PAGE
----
NORWALK, Conn. – Norwalk Mayor Richard Moccia said Thursday night that he isn’t going to “talk to an empty chair,” but minutes later he was, indeed, responding to claims made by his various Democratic challengers.
Moccia asked for “unity” in his off-the-cuff speech at the Republican Town Committee monthly meeting, promising to support all of the candidates who are nominated, whether he votes for them or not. He seemed to seek to reassure the membership that things were fine with the most important race in town – the one concerning his incumbency.
“Some people on the other side of the aisle have had a couple of debates,” he said. “They have four people who are interested, fine people and I’m not going to say anything other than I think until they fill that chair with one person, and I know who that candidate is, I’ll be prepared to handle that. In the meantime I’m not going to pull a Clint Eastwood and talk to an empty chair.”
Moccia is enduring Democratic criticisms with four times the bandwith as he approaches the end of his fourth term in office, with four Democrats vying to get their party’s nomination to run against him. Although there are Deomcratic fears of a circular firing squad, so far most of the candidates’ shots are at the mayor.
Their claims are erroneous, Moccia said.
“The city they see obviously is not the city I see and I think most of the residents see,” he said. “I’m proud of what we have accomplished together over the last few years. I intend to support each and every candidate that is nominated by this party. If that is the candidate, whoever he or she may be, I might vote for someone else but I will support them. I know in the past every candidate that has run on the ticket with me has supported me.”
In this, pizza party season, he has gotten a feel for the mood out there as he has visited all the schools to dine with the children, he said. People are “more comfortable” with the Board of Education, he said, as the city moves to restore positions.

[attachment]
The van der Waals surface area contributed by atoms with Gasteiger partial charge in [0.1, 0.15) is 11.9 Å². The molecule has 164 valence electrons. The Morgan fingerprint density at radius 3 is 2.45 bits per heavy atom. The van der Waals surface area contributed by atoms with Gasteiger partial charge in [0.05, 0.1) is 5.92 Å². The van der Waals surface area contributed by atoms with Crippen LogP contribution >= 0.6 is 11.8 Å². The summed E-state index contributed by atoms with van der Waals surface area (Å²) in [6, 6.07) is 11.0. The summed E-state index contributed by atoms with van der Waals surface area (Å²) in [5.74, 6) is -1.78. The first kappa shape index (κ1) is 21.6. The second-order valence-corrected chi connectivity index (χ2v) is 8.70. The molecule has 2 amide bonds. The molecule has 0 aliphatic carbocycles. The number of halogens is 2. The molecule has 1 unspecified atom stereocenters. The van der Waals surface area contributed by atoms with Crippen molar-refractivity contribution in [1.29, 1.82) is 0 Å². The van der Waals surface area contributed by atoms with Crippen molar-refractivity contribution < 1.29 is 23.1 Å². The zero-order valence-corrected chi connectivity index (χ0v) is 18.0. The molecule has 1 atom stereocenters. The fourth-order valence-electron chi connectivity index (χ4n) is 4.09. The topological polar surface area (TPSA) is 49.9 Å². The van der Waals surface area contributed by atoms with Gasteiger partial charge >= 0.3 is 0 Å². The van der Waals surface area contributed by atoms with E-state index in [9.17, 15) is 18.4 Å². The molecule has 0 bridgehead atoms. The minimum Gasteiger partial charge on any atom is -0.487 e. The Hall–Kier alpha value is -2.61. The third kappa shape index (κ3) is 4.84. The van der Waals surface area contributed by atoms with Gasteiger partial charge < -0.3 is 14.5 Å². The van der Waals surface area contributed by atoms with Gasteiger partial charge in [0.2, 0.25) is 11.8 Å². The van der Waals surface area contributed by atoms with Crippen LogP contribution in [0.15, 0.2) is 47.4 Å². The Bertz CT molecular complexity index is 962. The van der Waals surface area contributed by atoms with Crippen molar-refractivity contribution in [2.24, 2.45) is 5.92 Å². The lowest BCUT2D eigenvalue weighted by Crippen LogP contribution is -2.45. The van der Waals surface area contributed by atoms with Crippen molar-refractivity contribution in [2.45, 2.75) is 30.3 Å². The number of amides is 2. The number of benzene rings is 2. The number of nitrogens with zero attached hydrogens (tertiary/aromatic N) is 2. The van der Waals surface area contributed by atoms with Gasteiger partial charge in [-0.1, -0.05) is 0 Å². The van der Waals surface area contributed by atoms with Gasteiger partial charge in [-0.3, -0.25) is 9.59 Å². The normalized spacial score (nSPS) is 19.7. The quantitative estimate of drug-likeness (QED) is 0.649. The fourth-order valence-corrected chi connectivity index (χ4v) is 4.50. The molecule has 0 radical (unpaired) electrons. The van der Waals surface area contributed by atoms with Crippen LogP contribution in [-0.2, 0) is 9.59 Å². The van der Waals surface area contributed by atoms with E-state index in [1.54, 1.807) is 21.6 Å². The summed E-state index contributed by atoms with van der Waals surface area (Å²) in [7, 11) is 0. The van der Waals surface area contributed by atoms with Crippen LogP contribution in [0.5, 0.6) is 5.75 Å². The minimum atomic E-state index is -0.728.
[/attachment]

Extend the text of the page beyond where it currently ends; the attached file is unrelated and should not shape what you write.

“I think that candidates who run for office, who are not in office, try to be all things to all people,” he said. “There are times you have to make hard choices. I also tell the kids when I go to the schools that one of the hardest things I have to do as a mayor is, sometimes I have to say no. Because just financially or other reasons we can’t do it.”
He is taking some heat over City Carting and the switch to single stream recycling on July 1.
“You have to take into account that there are some people in this city that just don’t like change,” he said. “They want progress but no change. They want new businesses coming in but they want their kind of businesses. They want us to improve our garbage pickup but they don’t like the change in garbage, or, ‘The recycling bins are too big. I can’t push the recycling bin out. I’d rather lift the old bin.’ It’s hard sometimes but you have to make tough decisions.”
Then he moved on to his Democratic challengers, all with an even tone of voice.